There was little mention of that in his latest policy proposal. Instead, it relied heavily on plans designed to protect American jobs from foreign workers and called for tighter rules on visas for high-skilled workers. In crafting his plan, Trump sought advice from Republican Sen. Jeff Sessions of Alabama, a longtime supporter of curbing both legal and illegal immigration.

“The influx of foreign workers holds down salaries, keeps unemployment high, and makes it difficult for poor and working class Americans — including immigrants themselves and their children — to earn a middle class wage,” Trump wrote in his proposal.

Trump’s first policy paper comes somewhat begrudgingly. In a press conference Saturday, he downplayed voters’ interest in such policy specifics, calling them a preoccupation of the press.

“I think the press is more eager to see it than the voters, to be honest,” Trump told reporters in Iowa Sunday. “I don’t think the people care. I think they trust me. I think they know I’m going to make good deals for them.”

Trump calls for requiring a nationwide system to verify workers’ legal status, tripling the number of immigrations and customs enforcement agents and implementing a tracking system to identify people who overstay their visas.

But Trump’s plans take a hardline approach in his vow to reverse a U.S. law that grants American citizenship to any child born in the United States, regardless of whether the child’s parents are undocumented immigrants.

He also calls for suspending the issuance of any new green cards, writing, “there will be a pause where employers will have to hire from the domestic pool of unemployed immigrant and native workers.”

Trump’s policy proposal does not explain how long the pause will last.

Even Trump’s approach to the Dreamers — those who were brought to the U.S. illegally as children — goes a step further than others in the GOP field who believe children of undocumented immigrants should be allowed to stay in the U.S.

“The executive order gets rescinded,” Trump said Sunday on NBC’s “Meet the Press,” of President Barack Obama’s executive order allowing dreamers to remain in the U.S.

“We have to keep the families together, but they have to go,” he told NBC.

3 Comments on this post.

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  • Enigma
    17 August 2015 at 8:45 pm - Reply

    Trump might be the right medicine for America’s illness, which is “Washingtonian-Parasitic-Greedosis”

  • filam
    18 August 2015 at 12:26 pm - Reply

    Good plan. TRUMP 2016

  • Filam
    22 August 2015 at 1:30 am - Reply

    Although she did it in her usual bombastic style and called everyone “stupid” if they didn’t know this, Ann Coulter did make a good case claiming anchor babies are not citizens and she explained why people think it’s true.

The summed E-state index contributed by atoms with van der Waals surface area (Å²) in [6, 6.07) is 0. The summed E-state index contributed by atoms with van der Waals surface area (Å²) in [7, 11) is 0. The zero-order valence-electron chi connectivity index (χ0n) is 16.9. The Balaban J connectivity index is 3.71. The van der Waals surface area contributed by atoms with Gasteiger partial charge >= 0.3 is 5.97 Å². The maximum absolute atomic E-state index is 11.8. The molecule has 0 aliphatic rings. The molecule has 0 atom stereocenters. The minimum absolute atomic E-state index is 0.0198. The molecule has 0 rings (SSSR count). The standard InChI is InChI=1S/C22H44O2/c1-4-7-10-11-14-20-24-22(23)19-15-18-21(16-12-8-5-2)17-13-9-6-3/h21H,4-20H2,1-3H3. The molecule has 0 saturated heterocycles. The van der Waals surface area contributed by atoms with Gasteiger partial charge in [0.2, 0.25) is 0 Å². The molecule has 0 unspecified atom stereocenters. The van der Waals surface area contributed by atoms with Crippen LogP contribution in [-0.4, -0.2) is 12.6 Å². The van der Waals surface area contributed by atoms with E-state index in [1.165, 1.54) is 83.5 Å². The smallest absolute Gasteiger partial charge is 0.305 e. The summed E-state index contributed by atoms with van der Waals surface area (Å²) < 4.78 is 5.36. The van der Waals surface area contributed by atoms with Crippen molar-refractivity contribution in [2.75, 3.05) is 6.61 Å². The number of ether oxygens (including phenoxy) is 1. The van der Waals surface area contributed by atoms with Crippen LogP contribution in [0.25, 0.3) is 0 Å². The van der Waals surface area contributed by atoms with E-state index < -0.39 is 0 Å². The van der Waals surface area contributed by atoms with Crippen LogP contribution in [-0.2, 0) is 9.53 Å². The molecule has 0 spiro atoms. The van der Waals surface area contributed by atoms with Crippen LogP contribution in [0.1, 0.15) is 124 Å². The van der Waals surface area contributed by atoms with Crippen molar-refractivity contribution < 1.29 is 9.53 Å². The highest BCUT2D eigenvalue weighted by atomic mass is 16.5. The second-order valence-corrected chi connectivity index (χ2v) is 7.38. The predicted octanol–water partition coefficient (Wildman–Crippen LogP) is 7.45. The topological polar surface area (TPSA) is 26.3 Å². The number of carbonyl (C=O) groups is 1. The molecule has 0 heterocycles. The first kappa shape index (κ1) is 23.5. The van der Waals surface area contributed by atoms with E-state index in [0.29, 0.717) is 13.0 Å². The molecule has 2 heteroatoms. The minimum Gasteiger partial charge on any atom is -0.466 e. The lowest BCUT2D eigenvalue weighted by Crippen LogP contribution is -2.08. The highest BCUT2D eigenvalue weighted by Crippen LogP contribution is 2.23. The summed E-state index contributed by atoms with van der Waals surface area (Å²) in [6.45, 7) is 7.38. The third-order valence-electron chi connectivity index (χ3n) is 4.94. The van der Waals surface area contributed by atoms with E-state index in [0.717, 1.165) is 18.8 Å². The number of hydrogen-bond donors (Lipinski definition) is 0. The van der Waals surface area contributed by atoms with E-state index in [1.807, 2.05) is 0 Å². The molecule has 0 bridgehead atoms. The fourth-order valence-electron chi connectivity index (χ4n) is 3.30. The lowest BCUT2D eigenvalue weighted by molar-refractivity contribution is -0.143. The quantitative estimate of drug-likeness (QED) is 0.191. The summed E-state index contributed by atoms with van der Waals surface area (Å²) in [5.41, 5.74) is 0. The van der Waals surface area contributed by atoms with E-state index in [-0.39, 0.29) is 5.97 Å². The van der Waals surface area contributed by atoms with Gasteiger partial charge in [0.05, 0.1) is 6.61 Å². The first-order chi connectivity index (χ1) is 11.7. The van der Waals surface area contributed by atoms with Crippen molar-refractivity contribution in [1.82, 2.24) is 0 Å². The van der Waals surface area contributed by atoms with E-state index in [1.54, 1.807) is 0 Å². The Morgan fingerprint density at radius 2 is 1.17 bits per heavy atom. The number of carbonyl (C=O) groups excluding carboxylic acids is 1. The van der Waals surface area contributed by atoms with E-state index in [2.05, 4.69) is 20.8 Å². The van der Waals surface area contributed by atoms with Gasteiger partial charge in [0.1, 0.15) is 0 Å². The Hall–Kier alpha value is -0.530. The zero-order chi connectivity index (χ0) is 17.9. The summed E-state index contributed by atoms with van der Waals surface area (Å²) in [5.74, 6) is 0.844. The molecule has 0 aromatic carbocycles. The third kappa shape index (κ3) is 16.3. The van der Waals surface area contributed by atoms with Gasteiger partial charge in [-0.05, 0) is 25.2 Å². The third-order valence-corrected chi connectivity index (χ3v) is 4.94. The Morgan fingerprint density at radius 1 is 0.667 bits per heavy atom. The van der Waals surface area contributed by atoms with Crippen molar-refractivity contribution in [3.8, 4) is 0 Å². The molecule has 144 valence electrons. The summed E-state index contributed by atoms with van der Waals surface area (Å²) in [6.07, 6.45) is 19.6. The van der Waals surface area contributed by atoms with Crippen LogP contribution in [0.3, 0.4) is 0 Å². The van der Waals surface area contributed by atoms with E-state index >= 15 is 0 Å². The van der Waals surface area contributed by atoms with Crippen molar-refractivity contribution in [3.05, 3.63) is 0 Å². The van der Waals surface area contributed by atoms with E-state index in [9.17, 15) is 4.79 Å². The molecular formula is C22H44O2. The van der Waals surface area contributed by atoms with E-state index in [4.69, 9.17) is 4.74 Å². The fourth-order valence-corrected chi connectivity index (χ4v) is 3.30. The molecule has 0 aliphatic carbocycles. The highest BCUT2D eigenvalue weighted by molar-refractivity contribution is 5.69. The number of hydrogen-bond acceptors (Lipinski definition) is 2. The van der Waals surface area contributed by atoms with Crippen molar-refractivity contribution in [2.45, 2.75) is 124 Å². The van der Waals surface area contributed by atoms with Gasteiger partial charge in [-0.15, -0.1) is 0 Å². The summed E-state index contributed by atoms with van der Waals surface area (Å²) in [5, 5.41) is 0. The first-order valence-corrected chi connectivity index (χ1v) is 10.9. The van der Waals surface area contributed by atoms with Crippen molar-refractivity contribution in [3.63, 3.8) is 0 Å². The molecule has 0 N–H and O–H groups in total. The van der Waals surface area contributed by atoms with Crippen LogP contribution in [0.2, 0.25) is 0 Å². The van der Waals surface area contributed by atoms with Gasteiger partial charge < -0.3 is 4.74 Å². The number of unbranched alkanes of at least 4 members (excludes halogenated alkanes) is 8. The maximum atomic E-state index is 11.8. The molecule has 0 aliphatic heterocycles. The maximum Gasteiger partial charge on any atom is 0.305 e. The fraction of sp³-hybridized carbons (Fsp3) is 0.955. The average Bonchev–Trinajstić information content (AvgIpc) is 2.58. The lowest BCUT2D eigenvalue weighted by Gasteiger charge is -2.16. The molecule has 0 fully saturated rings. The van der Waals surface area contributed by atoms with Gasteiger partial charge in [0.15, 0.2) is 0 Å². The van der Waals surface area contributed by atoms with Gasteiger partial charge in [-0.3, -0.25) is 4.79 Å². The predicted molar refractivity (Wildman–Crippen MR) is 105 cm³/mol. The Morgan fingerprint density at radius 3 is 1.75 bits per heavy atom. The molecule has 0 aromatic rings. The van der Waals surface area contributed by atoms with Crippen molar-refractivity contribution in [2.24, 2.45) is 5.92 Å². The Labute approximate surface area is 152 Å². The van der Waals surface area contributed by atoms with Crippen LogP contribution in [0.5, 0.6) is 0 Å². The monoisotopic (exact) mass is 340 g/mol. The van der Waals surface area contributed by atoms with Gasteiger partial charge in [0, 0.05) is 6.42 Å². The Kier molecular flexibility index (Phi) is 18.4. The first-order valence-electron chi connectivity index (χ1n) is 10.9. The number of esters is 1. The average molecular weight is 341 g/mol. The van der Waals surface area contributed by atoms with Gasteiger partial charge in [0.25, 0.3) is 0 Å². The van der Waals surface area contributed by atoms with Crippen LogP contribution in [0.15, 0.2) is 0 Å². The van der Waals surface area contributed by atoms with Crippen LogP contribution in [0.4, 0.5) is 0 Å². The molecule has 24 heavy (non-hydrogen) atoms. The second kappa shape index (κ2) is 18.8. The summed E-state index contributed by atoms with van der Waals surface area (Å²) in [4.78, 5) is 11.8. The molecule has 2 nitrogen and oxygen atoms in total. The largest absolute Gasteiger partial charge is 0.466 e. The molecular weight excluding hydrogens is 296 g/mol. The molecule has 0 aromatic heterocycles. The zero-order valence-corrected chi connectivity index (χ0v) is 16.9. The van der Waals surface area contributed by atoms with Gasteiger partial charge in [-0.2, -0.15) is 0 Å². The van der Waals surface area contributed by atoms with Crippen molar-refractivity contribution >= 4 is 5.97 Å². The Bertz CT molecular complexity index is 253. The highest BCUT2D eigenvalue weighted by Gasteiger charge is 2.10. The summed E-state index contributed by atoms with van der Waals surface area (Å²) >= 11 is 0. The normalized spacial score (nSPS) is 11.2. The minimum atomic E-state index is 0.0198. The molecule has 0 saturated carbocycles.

Amendment 14 says, first sentence: “All persons born or naturalized in the United States and subject to the jurisdiction thereof, are citizens of the United States and of the State wherein they reside.”

    Now strip the extraneous stuff and emphasize a few words:” ALL persons BORN or naturalized in the United States AND subject to the jurisdiction thereof, are citizens of the United States.

    The pro anchor baby side ignores the “AND subject to the jurisdiction thereof.” That means in order for anchor babies to be US citizens two qualifications have to be met: the location of the birth, and jurisdiction. Now “jurisdiction” is the stumbling point. National Review said jurisdiction meant “allegiance.” That argument doesn’t appear to hold up by itself (see below). They are not now or ever were synonymous.

    If the typical definition of jurisdiction is intended then the pro anchors win. But subject to the jurisdiction may well pertain only to LEGAL residents. It isn’t as though they aren’t subject to American law, but rather that they are citizens from other nations who broke the law to get here and therefore are not simply subject to American jurisdiction. A British subject is subject to the jurisdiction of the UK. In other words, “Here. “They’re yours.”

    Now Coulter goes on to make following case. A Supreme Court Decision Elk V WIlliams (not sure about this last name) ruled that the 14th Amendment did not pertain to American Indians because their allegiance was to their tribes not the government of the USA. It doesn’t say “except Indians” therefore it doesn’t have to say, “including children born to illegal aliens.”

    Then in 1924 Congress passed a law making American Indians American citizens. Therefore, according to Coulter, Congress has the right to pass laws that forbid anchor babies and she would probably cite Article 1 section 8 and the 5th section of Amendment 14.

    Why do we have anchor babies if the issue is, at best, undecided? William O. Douglas inserted a footnote into a SCOTUS decision stating his opinion that children born to illegals were US citizens. That’s why it is a footnote. It is not a Court ruling. But it’s been used to justify the concept.

    So the best way to resolve this is to get the Congress off its collective dead ass and pass a law that defines citizenship requirements as per Article I section 8. Don’t hold your breath.